Life Giving is ambient-electronic space musician Dan Pound’s second release of 2014 and the follow up to Eros Thanatos. Pound includes some thoughts about the new album on his web site, but I think the opening line of his notes sums it up nicely: “Sublime, nocturnal space music“.
Some of the music is laser focused on deep space reflection. Age Of Innocence is a graceful if relatively brief snippet. I like the prominent use of guitar on the cosmically pastoral Only One. In Suspension is a meditative combination of deep space drift and whimsical cosmic ballet, with playful electronic configurations dancing across slowly soaring space waves.
But Pound kicks up the freaky factor in places too. The multi-layered title track brings together quirkily pulsating streams, syncopated patterns, space waves and drones, thereby striking a balance between image inducing scenes of space, hypnotic ambient drift, and a dash of Kosmiche-Prog. We’ve got some lengthier stretch out tracks too. The 16 minute Passing Through Time consists of heavenly Space-Ambient bliss, where the effects and melody are propelled by a gradually building electro rhythmic pulse. I like the harmonious contrast between feelings of serenity, alien effects, machine-like pulsations, and light melody. Throughout the piece the music slowly builds to a fuller symphonic feel, though the feeling is at all times light and angelic, and it’s all carried along by an increasingly energetic cadence which ebbs and wanes with the mood of the music. Taken By The Dream is similar, and I really dig the periodic funky groove which adds a bit of oomph to the cosmic tranquility, and as the music progresses the funk takes on a Dub characteristic which alternates with soothing melodic segments combined with pleasant drones and effects. Though it later becomes lightly orchestral, Life Pulse is one of the most purely ambient tracks of the set, where every bleep, rush of air and pulsation stands out prominently as the sounds and effects ride the crest of the slowly drifting soundscape wave. This segues seamlessly into the final track, What Matters Most, which winds the set down with a peacefully melodic finale.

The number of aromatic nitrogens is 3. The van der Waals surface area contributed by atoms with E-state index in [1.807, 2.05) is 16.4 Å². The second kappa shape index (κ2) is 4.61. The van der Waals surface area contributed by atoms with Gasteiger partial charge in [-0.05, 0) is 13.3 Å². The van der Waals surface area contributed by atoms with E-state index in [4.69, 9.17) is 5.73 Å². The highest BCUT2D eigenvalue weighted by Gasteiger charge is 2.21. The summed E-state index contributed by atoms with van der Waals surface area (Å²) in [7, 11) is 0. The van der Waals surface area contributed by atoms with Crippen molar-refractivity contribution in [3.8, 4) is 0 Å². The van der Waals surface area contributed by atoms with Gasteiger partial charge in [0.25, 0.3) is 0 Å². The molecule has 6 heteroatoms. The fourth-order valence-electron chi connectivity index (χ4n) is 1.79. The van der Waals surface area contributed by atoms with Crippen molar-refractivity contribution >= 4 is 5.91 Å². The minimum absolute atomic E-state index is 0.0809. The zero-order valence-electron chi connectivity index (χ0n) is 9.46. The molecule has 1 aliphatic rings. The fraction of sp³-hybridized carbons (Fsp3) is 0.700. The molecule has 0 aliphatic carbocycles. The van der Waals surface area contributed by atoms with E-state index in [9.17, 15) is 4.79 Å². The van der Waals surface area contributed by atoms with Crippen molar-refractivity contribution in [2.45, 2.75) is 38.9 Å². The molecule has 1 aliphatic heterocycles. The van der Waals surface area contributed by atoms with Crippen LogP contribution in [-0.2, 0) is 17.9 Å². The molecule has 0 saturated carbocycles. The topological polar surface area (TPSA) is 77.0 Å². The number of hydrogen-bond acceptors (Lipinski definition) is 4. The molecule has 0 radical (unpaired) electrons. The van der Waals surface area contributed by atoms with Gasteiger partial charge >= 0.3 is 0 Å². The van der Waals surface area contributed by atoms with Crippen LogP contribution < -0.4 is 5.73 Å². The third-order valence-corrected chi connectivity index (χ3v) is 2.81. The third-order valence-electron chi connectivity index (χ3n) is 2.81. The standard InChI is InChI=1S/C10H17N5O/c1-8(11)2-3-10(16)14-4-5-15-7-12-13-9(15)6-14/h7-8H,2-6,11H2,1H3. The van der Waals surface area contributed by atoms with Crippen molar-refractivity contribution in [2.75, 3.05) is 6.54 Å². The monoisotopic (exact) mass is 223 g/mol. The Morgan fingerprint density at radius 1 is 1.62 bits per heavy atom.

If you like floating space electronica that teeters between New Age and Prog, you’ll dig Dan Pound.
For more information visit the Dan Pound web site at: http://danpound.com
Reviewed by Jerry Kranitz